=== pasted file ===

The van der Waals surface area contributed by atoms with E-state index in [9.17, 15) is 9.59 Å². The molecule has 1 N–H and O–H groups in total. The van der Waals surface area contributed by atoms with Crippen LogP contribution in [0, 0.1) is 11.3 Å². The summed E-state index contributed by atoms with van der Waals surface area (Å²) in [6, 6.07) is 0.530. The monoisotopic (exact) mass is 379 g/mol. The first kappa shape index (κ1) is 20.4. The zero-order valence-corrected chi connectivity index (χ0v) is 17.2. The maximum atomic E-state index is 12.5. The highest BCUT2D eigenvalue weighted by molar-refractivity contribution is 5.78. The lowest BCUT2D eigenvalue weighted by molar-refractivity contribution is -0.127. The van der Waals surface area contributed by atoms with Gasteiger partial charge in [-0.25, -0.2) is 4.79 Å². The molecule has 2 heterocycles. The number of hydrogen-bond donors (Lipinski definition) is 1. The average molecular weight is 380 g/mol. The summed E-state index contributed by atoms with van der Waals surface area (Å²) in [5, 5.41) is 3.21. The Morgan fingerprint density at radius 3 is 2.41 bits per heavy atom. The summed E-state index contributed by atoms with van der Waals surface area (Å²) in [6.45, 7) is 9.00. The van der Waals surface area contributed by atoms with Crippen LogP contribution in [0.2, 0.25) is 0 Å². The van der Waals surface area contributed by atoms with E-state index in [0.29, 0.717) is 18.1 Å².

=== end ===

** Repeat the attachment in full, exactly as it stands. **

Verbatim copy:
The van der Waals surface area contributed by atoms with E-state index in [9.17, 15) is 9.59 Å². The molecule has 1 N–H and O–H groups in total. The van der Waals surface area contributed by atoms with Crippen LogP contribution in [0, 0.1) is 11.3 Å². The summed E-state index contributed by atoms with van der Waals surface area (Å²) in [6, 6.07) is 0.530. The monoisotopic (exact) mass is 379 g/mol. The first kappa shape index (κ1) is 20.4. The zero-order valence-corrected chi connectivity index (χ0v) is 17.2. The maximum atomic E-state index is 12.5. The highest BCUT2D eigenvalue weighted by molar-refractivity contribution is 5.78. The lowest BCUT2D eigenvalue weighted by molar-refractivity contribution is -0.127. The van der Waals surface area contributed by atoms with Gasteiger partial charge in [-0.25, -0.2) is 4.79 Å². The molecule has 2 heterocycles. The number of hydrogen-bond donors (Lipinski definition) is 1. The average molecular weight is 380 g/mol. The summed E-state index contributed by atoms with van der Waals surface area (Å²) in [5, 5.41) is 3.21. The Morgan fingerprint density at radius 3 is 2.41 bits per heavy atom. The summed E-state index contributed by atoms with van der Waals surface area (Å²) in [6.45, 7) is 9.00. The van der Waals surface area contributed by atoms with Crippen LogP contribution in [0.2, 0.25) is 0 Å². The van der Waals surface area contributed by atoms with E-state index in [0.29, 0.717) is 18.1 Å².